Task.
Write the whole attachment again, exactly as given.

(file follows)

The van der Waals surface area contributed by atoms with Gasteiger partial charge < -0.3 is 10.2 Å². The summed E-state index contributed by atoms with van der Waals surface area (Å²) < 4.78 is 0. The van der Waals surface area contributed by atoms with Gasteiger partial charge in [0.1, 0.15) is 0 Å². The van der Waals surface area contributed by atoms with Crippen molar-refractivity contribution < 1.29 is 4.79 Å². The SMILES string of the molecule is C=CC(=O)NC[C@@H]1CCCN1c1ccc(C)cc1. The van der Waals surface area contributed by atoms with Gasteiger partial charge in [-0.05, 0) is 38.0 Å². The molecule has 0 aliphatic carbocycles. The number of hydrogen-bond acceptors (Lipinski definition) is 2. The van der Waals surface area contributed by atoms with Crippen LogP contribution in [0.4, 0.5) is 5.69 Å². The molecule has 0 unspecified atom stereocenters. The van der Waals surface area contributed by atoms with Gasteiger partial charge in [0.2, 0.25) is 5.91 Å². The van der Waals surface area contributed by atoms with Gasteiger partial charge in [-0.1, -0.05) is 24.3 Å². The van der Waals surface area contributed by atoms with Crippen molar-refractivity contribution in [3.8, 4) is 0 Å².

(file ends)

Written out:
The van der Waals surface area contributed by atoms with Gasteiger partial charge < -0.3 is 10.2 Å². The summed E-state index contributed by atoms with van der Waals surface area (Å²) < 4.78 is 0. The van der Waals surface area contributed by atoms with Gasteiger partial charge in [0.1, 0.15) is 0 Å². The van der Waals surface area contributed by atoms with Crippen molar-refractivity contribution < 1.29 is 4.79 Å². The SMILES string of the molecule is C=CC(=O)NC[C@@H]1CCCN1c1ccc(C)cc1. The van der Waals surface area contributed by atoms with Gasteiger partial charge in [-0.05, 0) is 38.0 Å². The molecule has 0 aliphatic carbocycles. The number of hydrogen-bond acceptors (Lipinski definition) is 2. The van der Waals surface area contributed by atoms with Crippen LogP contribution in [0.4, 0.5) is 5.69 Å². The molecule has 0 unspecified atom stereocenters. The van der Waals surface area contributed by atoms with Gasteiger partial charge in [0.2, 0.25) is 5.91 Å². The van der Waals surface area contributed by atoms with Gasteiger partial charge in [-0.1, -0.05) is 24.3 Å². The van der Waals surface area contributed by atoms with Crippen molar-refractivity contribution in [3.8, 4) is 0 Å².